(a convenient 8tracks playlist of my favourite dreamy pagan, magical, and oceanic tunes)

[ tracklist ]

The Lotus Eaters - Wendy Rule  |  Heartbeat - Gazelle Twin   |  Moonchild - King Crimson  |  Mississippi Song - Rising Appalachia  |  Into the Woods - Cilla Jane  |  The Heretic Heart - Catherine Madsen with the Greater Lansing Spinsters Guild  |  La Femme De La Mer - Wendy Rule  |  Chimacum Rain - Linda Perhacs  |  Swoon - Rising Appalachia  |  La La La Song - American Horror Story Coven  |  Hairy Trees - Goldfrapp  |  Unicorne - Faun   |  Icarus - White Hinterland  |  Against the Sky - Vashti Bunyan  |  O Deep Woods - Solanaceae  |  Bya Bya - Solveig Slettahjell  |  The Curse - Agnes Obel  |  Song of Exile - Cover by Karliene Reynolds  |  Blue Caravan - Vienna Teng  |  Never Let Me Go - Gazelle Twin  |  The Violet Hour - The Civil Wars  |  Come Away to the Water -  Glen Hansard

l i s t e n  h e r e


Rising Appalachia- Medicine [Official Music Video]

Good Morning to all my followers

My Arrest at the White House

The following is an op-ed I wrote about being arrested at the White House protesting mountaintop removal. It appeared in the 3 October 2010 edition of the Lexington Herald-Leader.


“Freedom Fighters: Protesting Coal Abuses”

I first saw the White House when I was 11 years old. Standing on the sidewalk of Pennsylvania Avenue, I remember grasping the iron bars of the fence and peering in with reverence.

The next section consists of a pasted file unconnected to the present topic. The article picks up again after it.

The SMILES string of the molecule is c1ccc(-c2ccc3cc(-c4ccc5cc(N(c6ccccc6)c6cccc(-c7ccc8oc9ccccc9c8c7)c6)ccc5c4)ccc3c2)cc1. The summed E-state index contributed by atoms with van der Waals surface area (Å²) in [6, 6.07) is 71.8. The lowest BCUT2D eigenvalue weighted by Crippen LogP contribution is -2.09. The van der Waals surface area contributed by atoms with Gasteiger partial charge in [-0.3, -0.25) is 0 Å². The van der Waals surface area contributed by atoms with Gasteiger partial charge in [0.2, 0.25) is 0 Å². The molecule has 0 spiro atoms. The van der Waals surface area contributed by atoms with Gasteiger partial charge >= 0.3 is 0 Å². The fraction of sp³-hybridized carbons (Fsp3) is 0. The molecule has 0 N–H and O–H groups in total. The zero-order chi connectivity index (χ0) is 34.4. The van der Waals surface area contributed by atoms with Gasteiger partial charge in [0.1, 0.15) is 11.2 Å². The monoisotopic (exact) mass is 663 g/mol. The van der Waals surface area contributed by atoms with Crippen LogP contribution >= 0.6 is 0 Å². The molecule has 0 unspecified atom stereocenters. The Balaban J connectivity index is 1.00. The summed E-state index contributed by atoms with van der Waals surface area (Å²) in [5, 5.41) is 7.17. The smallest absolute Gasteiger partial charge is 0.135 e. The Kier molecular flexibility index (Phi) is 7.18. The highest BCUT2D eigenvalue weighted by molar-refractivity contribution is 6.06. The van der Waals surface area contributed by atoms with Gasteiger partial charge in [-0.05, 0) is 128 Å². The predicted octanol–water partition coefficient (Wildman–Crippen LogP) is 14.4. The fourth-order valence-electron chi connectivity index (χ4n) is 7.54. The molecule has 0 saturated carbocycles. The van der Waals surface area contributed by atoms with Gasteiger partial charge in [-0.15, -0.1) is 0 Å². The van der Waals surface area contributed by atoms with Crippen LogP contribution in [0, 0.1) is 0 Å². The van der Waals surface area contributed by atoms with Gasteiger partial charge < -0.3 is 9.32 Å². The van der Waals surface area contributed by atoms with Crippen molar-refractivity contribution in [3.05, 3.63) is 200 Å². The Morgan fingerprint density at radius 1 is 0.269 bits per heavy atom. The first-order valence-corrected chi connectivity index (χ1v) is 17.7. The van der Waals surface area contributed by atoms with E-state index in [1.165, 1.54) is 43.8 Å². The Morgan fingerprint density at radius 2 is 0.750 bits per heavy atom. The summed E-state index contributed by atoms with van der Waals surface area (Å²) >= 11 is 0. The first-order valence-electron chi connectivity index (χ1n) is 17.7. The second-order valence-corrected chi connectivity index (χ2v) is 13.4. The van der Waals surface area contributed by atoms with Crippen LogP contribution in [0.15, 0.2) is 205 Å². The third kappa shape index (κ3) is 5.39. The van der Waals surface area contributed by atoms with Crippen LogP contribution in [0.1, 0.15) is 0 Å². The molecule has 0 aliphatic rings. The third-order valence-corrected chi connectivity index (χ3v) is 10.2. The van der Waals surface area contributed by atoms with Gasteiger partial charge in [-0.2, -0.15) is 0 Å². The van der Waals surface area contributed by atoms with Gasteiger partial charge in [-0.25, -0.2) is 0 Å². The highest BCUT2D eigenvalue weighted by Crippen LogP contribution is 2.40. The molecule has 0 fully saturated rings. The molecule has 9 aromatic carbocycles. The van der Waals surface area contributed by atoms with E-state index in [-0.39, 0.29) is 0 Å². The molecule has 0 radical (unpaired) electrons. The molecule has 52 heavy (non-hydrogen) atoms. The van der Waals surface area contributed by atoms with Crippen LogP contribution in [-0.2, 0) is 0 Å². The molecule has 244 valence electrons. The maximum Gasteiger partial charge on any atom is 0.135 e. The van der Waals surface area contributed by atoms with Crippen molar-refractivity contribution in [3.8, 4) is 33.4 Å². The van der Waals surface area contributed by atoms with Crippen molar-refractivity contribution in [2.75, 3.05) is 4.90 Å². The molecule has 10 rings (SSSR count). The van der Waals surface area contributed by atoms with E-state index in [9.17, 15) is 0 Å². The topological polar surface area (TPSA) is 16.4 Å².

I have stood on that sidewalk many times since — again as a tourist, then as a college student at nearby George Washington University, and finally, briefly as a D.C. resident strolling through Lafayette Park.

But on Monday, I returned to the White House to engage in non-violent civil disobedience and to be arrested in protest of mountaintop removal mining as part of “Appalachia Rising.”

Appalachians have often been forced to dissent in this manner against the tyranny of the coal industry and the cooperation of our government. One cannot reflect on the union movement of the 1930s without thinking of Don West and Aunt Molly Jackson, or the fight against strip mining in the 1960s without recalling the image of the Widow Combs being carried off a mountainside by Kentucky State Police.

Still, it was an action I did not take lightly, but was one necessitated by the indifference of Kentucky’s elected officials (including Gov. Steve Beshear) and the half-hearted regulatory efforts of the Obama administration.

Along with fellow Eastern Kentuckians, including Beverly May, Teri Blanton, Mickey McCoy and Rick Handshoe, I crossed a police line in front of the White House. I did so as an Appalachian, as an American, as a Christian. More than 100 others joined us in a symbolic attempt to gain the attention of President Barack Obama and the Environmental Protection Agency.